Even if you are new to the testing field, there are fair chances, you must have heard of the term bug, quite a few times. But, in case you haven’t, let me explain what exactly it is.
The word bug is a term associated with defects or glitches in a system. When a person says, there is a bug in the system it refers to a failure, fault, or defect in the system. These cause the software to behave in a way it shouldn’t.
A bug is a very important aspect of a software testing life cycle and priority and severity are the two of the most common attributes assigned to it.
However, in my personal experience, people do get confused between the two. Or assign them incorrect values.
In this article, we will learn about the priority and severity of bugs along with real-life examples.
Severity and Priority of a Defect
Let’s check the formal definition of defect priority and severity. According to the ISTQB–
Severity means – “The degree of impact that a defect has on the development or operation of a component or system.”
Priority means – “The level of (business) importance assigned to an item, e.g., defect”.
Let us now understand both the terms in detail.
Severity defines how impactful can a bug be to the system. Basically how severe it is. For example, an application crashing defect will be considered highly severe as compared to a simple spelling mistake defect.
It is divided under 4 stages – low, minor, major, and critical.
Bug Severity Levels
LOW – As the name suggests, these bugs do not harm the system in any critical way. Although they are harmless, yet valid and need to be removed.
MINOR – These bugs do affect the system in a certain manner. However, do not restrict its functioning in any way. The system might behave in an undesirable manner but does not stop the functioning of the system.
MAJOR – These bugs too do not collapse the whole system. None the less hamper major parts of it. Thus disrupting basic functions of the system.
CRITICAL – These bugs might cause the complete shutdown of the system. Or affect the application in a way that the user cannot proceed to the next task. Such bugs need immediate attention.
Priority defines the urgency of fixing the bug. As an example consider a defect about the logo not getting clearly displayed. This bug is not critical from a technical point of view. Still, it would carry high priority as compared to some defects about words overlapping on non-critical pages like “about us” or “contact us” pages.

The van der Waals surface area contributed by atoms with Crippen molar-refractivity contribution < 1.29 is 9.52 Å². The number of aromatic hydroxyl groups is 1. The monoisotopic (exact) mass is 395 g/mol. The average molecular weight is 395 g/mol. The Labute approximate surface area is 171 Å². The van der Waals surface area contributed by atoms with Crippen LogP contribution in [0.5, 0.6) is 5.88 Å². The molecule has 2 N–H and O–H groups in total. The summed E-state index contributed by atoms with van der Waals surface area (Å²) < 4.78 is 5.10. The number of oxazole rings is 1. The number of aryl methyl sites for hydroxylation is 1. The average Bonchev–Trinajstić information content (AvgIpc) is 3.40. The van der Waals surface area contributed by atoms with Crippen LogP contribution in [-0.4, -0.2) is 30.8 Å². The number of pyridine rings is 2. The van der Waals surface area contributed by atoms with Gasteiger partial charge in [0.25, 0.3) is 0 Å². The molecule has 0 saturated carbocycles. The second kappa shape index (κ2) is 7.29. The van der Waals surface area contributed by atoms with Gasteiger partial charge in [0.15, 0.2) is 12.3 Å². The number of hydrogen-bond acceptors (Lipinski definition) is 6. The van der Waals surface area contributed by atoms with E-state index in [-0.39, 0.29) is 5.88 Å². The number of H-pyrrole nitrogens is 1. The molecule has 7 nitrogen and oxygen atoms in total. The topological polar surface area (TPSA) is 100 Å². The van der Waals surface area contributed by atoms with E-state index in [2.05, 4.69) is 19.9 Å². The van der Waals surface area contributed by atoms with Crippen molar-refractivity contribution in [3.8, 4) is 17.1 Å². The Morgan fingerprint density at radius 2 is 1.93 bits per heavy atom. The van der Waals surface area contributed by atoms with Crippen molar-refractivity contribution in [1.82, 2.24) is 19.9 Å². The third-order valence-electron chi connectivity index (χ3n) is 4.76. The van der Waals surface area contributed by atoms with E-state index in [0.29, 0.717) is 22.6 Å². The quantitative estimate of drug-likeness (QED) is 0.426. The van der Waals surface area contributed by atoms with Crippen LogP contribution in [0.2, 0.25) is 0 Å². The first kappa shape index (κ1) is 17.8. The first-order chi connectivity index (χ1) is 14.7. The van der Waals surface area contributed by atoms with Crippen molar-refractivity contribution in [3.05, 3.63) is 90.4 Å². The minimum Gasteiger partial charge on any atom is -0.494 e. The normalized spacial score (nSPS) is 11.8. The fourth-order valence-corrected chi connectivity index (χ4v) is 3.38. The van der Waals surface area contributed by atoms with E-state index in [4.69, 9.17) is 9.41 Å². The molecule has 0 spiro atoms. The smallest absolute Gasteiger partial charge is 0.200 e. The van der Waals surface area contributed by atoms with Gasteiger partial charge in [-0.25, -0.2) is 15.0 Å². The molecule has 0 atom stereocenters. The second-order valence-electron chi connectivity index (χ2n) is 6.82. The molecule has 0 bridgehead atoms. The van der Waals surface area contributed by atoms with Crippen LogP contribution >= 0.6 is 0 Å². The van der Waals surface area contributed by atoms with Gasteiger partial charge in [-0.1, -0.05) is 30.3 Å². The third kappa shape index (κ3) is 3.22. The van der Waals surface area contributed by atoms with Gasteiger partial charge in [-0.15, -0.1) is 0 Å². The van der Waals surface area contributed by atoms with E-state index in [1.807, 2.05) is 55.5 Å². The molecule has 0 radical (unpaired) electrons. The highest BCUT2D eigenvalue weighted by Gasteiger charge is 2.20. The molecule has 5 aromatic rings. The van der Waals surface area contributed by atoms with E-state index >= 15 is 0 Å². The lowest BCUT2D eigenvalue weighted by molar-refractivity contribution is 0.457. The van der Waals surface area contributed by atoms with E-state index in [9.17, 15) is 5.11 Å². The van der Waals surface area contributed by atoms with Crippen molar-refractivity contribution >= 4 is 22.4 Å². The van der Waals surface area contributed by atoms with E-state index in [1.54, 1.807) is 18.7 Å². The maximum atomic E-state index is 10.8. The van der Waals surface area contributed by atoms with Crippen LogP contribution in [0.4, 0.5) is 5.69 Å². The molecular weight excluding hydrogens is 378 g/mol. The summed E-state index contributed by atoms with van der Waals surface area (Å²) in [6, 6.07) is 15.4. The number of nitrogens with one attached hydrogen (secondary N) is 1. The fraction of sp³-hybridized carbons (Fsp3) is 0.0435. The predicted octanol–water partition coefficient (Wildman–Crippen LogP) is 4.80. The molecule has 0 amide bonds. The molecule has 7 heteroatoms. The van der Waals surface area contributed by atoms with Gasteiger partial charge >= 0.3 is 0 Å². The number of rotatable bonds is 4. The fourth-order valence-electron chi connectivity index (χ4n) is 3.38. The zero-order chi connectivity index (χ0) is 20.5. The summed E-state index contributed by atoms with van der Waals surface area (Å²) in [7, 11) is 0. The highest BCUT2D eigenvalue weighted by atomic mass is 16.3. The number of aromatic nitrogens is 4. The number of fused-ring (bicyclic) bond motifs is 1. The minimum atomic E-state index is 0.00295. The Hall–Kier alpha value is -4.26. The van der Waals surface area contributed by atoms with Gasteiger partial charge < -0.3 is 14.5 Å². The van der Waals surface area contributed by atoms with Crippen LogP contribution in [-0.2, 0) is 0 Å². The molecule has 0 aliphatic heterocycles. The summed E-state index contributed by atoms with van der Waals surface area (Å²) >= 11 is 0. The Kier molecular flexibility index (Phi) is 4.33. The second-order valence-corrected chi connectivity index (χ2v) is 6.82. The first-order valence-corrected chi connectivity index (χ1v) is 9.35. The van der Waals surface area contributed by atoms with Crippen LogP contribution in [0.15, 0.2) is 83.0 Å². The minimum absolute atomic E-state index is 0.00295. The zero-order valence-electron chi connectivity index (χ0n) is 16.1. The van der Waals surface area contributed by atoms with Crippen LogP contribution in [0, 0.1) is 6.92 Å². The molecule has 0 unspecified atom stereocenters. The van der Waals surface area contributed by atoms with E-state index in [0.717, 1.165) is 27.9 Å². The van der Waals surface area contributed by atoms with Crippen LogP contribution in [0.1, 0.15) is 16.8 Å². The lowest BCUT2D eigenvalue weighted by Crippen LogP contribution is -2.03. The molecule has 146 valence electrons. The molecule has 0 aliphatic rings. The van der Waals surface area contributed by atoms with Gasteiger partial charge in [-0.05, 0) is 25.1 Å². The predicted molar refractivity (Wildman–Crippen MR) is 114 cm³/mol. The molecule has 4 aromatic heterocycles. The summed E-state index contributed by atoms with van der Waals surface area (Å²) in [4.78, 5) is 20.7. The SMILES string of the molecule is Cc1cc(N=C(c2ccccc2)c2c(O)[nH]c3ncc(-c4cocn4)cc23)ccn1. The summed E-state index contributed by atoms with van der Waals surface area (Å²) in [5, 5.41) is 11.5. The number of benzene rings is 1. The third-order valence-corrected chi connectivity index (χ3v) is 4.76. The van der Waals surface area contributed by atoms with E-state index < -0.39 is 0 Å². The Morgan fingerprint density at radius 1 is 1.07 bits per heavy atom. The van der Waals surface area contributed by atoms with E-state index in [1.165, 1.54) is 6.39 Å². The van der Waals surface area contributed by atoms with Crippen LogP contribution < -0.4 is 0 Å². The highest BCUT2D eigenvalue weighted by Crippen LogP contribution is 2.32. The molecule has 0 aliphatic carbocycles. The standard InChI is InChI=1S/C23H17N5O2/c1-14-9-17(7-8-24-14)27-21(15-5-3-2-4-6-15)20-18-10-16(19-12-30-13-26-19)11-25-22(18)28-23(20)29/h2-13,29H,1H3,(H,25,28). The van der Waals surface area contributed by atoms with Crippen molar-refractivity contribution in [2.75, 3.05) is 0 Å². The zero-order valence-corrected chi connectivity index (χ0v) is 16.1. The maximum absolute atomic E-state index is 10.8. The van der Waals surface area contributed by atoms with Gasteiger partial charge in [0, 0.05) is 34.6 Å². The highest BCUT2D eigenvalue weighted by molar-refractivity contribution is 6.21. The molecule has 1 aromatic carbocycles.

We can divide priority into 3 levels – High, Medium, and Low.
Bug Priority Levels
HIGH – Such defect needs immediate attention as it might lead to complete failure of the system. The earliest resolution of such defects should be conducted.
Delay in finding the solution might affect the system adversely. Often leading to even more complications
MEDIUM – Such bugs do not affect the working of the system. These can be solved simultaneously with the testing as well as the design phase.
These bugs do need to be fixed but do not need any immediate attention.
LOW – These bugs are at the lowest priority. These are fixed once the developer is done with the high and medium-priority bugs.
Difference between Severity and Priority
We have talked about various forms of both terms. Now, lets look at the key differences which make them distinct.
- The term severity defines, to what degree the system is impacted. Whereas, priority is all about scheduling or urgency.
- Usually, it is the test engineer who determines the severity. While the product owners decide the priorities of defects.
- It is very unlikely that the severity might change. Whereas, the priorities change from time to time.
- The severity is usually determined in terms of a technical point of view. Whereas, priority depends upon the user experience.
- The severity affects the technical working of the system. Whereas the latter affects business.
Severity and Priority Real-time Examples
The priority and severity are combined in four different ways to determine which defect needs immediate attention and which one the least. Let’s look at some real-time examples to make this concept even clearer.
High Priority and High Severity Examples
- The products added to the cart of an e-commerce website are not visible on the payment page.
- The login button of the application is not working.
High Priority and Low Severity Examples
- The logo of the company’s welcome page is distorted.
- The action buttons are not visually appealing or the information on the page appears hazy.
Low Priority and High Severity Examples
- If the application is crashing on passing very large input for processing (which is very rarely done).
- There are some buttons on the website which are overlapping. Although clickable, are creating a fuss.
Low Priority and Low Severity Examples
- A spelling mistake on the page of the site which is not frequently visited.
- The color of any text does not match the theme of the website.
In a nutshell, it can be said that knowing the difference between bug priority and severity is equally important as knowing the other aspects of testing.
Be it manual testing or automated, a tester can only log bugs effectively, if and only if the nature of the bugs is known.
I hope you will keep all these points in mind and are now clear with these concepts.
Kuldeep is the founder and lead author of ArtOfTesting. He is skilled in test automation, performance testing, big data, and CI-CD. He brings his decade of experience to his current role where he is dedicated to educating the QA professionals. You can connect with him on LinkedIn.